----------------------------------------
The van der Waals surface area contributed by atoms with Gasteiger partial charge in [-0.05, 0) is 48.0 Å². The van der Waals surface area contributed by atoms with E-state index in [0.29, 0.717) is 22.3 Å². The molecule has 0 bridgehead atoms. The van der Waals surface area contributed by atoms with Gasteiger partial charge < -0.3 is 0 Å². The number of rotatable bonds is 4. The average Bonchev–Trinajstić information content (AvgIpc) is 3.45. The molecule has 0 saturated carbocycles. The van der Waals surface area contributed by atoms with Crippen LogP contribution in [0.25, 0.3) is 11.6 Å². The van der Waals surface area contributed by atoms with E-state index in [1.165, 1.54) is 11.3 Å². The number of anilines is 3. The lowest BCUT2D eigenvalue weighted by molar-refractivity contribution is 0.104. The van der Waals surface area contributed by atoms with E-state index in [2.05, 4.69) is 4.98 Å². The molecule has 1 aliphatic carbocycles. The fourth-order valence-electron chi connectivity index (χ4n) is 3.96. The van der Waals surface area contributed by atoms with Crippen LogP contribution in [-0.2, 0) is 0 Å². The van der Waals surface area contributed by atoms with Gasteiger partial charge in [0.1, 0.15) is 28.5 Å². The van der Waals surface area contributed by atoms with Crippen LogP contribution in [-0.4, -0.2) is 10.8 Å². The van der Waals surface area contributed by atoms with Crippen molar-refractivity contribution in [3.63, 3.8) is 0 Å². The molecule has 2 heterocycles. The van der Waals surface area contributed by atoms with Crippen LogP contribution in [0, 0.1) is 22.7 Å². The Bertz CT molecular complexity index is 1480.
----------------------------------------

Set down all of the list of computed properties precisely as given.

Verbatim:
The van der Waals surface area contributed by atoms with Gasteiger partial charge in [-0.05, 0) is 48.0 Å². The van der Waals surface area contributed by atoms with E-state index in [0.29, 0.717) is 22.3 Å². The molecule has 0 bridgehead atoms. The van der Waals surface area contributed by atoms with Gasteiger partial charge < -0.3 is 0 Å². The number of rotatable bonds is 4. The average Bonchev–Trinajstić information content (AvgIpc) is 3.45. The molecule has 0 saturated carbocycles. The van der Waals surface area contributed by atoms with Crippen LogP contribution in [0.25, 0.3) is 11.6 Å². The van der Waals surface area contributed by atoms with E-state index in [1.165, 1.54) is 11.3 Å². The number of anilines is 3. The lowest BCUT2D eigenvalue weighted by molar-refractivity contribution is 0.104. The van der Waals surface area contributed by atoms with E-state index in [2.05, 4.69) is 4.98 Å². The molecule has 1 aliphatic carbocycles. The fourth-order valence-electron chi connectivity index (χ4n) is 3.96. The van der Waals surface area contributed by atoms with Crippen LogP contribution in [-0.2, 0) is 0 Å². The van der Waals surface area contributed by atoms with Gasteiger partial charge in [0.1, 0.15) is 28.5 Å². The van der Waals surface area contributed by atoms with Crippen LogP contribution in [-0.4, -0.2) is 10.8 Å². The van der Waals surface area contributed by atoms with Crippen molar-refractivity contribution in [3.63, 3.8) is 0 Å². The molecule has 2 heterocycles. The van der Waals surface area contributed by atoms with Crippen LogP contribution in [0, 0.1) is 22.7 Å². The Bertz CT molecular complexity index is 1480.